Turning to Amendment 123 in the name of the noble Lord, Lord Browne of Ladyton, the Government recognise the need to address the issue of lead shot. I am grateful to the noble Lord, Lord Randall, the noble Baroness, Lady Jones, and my noble friend Lord Shrewsbury. Incidentally, I strongly endorse my noble friend’s views on the different approaches to shooting and enjoyed the vigour with which he delivered them.
As I highlighted in Committee, the Government are committed to addressing the impacts of lead in ammunition. In March, we asked the Health and Safety Executive to produce a UK REACH draft restriction dossier considering the risks posed by lead shot in all civilian ammunition. That process has now started, and the HSE published its call for evidence last month. I thank the noble Lord, Lord Browne, my noble friend Lord Shrewsbury, the noble Lord, Lord Randall, and John Batley for our meeting last month, which was more positive than the noble Baroness, Lady Jones, implied a few moments ago. They will recognise from that meeting—at least I hope they do—that the Government share their ambition, although they highlighted concerns, principally around the timeframes associated with the REACH process. I can tell the noble Lord, Lord Browne, that I share that frustration.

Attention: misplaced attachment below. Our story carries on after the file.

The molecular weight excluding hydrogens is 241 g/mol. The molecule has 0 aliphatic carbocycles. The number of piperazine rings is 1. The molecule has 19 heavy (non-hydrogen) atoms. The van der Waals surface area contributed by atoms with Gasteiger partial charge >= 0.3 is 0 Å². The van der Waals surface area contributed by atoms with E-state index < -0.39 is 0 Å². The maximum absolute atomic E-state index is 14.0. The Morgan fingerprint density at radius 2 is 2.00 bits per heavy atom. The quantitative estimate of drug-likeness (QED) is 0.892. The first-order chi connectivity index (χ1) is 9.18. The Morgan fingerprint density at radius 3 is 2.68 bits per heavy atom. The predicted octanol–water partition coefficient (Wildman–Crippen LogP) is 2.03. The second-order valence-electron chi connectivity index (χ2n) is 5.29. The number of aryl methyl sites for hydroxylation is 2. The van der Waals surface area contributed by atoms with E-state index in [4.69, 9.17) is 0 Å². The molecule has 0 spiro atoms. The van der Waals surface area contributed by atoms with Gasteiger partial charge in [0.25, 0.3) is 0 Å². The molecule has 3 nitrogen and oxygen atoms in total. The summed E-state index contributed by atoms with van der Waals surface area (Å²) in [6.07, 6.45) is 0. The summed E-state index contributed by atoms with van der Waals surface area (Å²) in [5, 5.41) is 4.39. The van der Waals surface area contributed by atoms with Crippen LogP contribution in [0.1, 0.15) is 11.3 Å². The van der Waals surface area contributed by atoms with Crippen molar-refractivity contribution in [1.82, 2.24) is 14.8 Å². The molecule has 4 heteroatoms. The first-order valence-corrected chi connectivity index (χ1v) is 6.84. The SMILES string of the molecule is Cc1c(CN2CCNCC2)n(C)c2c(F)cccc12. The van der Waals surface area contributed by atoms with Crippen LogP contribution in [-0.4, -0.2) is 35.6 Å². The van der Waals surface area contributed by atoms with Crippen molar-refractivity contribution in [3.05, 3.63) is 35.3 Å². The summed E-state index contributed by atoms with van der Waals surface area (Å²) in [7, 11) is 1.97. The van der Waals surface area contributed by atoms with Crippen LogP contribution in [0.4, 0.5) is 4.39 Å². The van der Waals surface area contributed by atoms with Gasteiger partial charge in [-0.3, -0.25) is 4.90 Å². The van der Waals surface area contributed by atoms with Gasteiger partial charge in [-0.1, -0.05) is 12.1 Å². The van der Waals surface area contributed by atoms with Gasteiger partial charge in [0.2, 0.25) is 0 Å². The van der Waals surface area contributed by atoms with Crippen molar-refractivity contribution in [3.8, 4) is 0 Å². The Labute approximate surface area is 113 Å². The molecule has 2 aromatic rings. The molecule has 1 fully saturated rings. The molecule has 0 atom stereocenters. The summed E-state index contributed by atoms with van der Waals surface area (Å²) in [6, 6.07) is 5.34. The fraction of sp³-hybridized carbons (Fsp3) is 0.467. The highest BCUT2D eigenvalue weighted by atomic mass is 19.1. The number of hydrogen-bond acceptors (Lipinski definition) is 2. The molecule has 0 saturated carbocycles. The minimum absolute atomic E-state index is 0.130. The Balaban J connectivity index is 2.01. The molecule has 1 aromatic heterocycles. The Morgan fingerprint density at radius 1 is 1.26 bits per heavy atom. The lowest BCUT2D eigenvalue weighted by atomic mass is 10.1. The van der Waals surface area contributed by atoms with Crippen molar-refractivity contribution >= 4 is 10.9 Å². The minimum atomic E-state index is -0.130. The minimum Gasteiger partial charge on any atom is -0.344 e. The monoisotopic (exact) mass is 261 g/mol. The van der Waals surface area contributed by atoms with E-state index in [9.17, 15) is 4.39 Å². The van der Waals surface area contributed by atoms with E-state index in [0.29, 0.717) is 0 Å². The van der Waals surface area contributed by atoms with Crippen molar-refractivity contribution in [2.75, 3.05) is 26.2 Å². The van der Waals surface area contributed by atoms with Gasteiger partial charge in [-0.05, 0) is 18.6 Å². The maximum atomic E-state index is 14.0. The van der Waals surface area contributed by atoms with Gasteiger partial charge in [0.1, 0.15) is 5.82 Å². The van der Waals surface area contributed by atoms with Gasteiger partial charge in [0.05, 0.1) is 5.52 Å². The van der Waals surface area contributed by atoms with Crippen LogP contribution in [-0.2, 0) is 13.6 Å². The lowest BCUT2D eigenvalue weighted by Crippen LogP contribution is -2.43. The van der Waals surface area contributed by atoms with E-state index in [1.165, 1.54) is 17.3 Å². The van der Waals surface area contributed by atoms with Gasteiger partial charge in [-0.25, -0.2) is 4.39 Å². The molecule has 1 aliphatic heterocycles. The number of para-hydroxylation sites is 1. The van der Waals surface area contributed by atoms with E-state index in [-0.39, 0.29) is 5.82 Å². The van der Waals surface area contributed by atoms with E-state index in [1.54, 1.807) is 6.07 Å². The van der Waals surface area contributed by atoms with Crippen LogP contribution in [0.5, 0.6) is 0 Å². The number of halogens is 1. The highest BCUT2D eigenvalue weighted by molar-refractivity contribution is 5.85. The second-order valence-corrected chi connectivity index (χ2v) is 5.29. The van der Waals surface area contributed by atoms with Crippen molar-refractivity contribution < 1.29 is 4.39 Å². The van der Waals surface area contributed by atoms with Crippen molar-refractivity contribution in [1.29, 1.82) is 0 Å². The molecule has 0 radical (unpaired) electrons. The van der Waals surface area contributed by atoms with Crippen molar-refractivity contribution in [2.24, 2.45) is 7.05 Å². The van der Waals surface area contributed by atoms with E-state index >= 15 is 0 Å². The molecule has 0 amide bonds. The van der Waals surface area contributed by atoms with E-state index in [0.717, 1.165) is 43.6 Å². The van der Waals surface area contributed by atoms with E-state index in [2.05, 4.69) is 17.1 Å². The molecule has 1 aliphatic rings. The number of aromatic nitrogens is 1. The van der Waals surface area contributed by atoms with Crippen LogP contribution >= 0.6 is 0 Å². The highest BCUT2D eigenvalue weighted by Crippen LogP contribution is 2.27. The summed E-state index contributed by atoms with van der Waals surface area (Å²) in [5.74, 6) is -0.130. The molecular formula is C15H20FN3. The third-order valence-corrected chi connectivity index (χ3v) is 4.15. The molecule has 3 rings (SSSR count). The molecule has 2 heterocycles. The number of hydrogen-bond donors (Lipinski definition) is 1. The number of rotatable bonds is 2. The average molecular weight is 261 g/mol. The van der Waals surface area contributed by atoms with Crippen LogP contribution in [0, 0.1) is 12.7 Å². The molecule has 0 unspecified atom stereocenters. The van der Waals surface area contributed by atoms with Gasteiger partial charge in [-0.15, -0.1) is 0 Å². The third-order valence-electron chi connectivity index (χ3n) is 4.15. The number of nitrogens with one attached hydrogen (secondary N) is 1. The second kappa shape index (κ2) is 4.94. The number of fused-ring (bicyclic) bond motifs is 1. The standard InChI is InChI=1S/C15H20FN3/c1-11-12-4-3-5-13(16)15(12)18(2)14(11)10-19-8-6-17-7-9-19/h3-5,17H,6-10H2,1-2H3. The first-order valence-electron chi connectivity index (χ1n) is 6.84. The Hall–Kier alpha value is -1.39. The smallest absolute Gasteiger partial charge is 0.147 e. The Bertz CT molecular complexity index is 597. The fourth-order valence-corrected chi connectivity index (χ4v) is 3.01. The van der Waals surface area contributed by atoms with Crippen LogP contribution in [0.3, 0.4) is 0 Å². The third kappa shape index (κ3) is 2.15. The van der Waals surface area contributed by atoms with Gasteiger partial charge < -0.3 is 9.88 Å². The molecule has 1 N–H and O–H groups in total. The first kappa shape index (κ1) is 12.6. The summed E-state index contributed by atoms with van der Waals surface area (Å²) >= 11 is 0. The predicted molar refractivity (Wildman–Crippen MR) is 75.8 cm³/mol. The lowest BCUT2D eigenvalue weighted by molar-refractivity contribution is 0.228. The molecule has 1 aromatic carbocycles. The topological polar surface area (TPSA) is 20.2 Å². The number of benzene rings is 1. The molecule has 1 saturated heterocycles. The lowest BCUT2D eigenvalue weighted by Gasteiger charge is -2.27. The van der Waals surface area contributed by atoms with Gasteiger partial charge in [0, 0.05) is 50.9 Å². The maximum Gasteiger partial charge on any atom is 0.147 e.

However, since then, Defra has engaged at length with the Health and Safety Executive and the Environment Agency, and I am pleased to confirm that the Health and Safety Executive is due to provide its final recommendations by April 2023. The Secretary of State then has until July of that year to decide how to proceed and to propose a draft restriction, if that is what the Secretary of State decides and what the science determines. As I understand it, that timeframe does not compare unfavourably with the proposed amendment, which would take effect from
In addition, the UK REACH process has a far more extensive coverage of lead ammunition, as the restriction dossier will consider all civilian uses of lead ammunition in all environments. The proposed amendment seeks only to limit the use of lead shot in shotguns for the purpose of killing an animal and excludes, for example, the use of lead shot for clay pigeon shooting. Most critically, any restriction would apply across Great Britain, whereas the proposed amendment would apply only to England.
We know that there are difficulties in the detection and enforcement of the existing ban on shooting over wetlands. However, we believe that there is a strong risk that the proposed amendment will also be difficult to enforce. In contrast, we are confident that the robustness of the UK REACH process will ensure that any restriction can be enforced effectively.
For these reasons, we believe that the UK REACH process is a more effective way to address the complexity of the issue. I ask the noble Lord, Lord Browne, not to press his amendment and hope that I have sufficiently assured the noble Lord, Lord Whitty, and the noble Baroness, Lady Bakewell.